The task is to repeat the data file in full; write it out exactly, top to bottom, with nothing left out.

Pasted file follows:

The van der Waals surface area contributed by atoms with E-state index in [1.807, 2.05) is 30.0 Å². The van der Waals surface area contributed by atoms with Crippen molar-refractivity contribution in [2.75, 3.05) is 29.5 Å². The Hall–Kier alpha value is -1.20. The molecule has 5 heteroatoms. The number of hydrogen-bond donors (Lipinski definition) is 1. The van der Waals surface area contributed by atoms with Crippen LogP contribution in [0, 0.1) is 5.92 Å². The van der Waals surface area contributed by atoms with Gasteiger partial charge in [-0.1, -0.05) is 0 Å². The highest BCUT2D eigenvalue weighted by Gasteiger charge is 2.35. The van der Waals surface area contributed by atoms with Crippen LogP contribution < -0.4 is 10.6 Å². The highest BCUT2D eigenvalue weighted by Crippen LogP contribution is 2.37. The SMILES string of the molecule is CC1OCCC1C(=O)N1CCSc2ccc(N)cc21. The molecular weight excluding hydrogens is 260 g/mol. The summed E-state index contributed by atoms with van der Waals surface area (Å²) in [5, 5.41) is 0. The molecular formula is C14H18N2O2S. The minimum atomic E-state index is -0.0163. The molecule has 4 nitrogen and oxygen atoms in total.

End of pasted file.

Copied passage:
The van der Waals surface area contributed by atoms with E-state index in [1.807, 2.05) is 30.0 Å². The van der Waals surface area contributed by atoms with Crippen molar-refractivity contribution in [2.75, 3.05) is 29.5 Å². The Hall–Kier alpha value is -1.20. The molecule has 5 heteroatoms. The number of hydrogen-bond donors (Lipinski definition) is 1. The van der Waals surface area contributed by atoms with Crippen LogP contribution in [0, 0.1) is 5.92 Å². The van der Waals surface area contributed by atoms with Gasteiger partial charge in [-0.1, -0.05) is 0 Å². The highest BCUT2D eigenvalue weighted by Gasteiger charge is 2.35. The van der Waals surface area contributed by atoms with Crippen LogP contribution < -0.4 is 10.6 Å². The highest BCUT2D eigenvalue weighted by Crippen LogP contribution is 2.37. The SMILES string of the molecule is CC1OCCC1C(=O)N1CCSc2ccc(N)cc21. The molecular weight excluding hydrogens is 260 g/mol. The summed E-state index contributed by atoms with van der Waals surface area (Å²) in [5, 5.41) is 0. The molecular formula is C14H18N2O2S. The minimum atomic E-state index is -0.0163. The molecule has 4 nitrogen and oxygen atoms in total.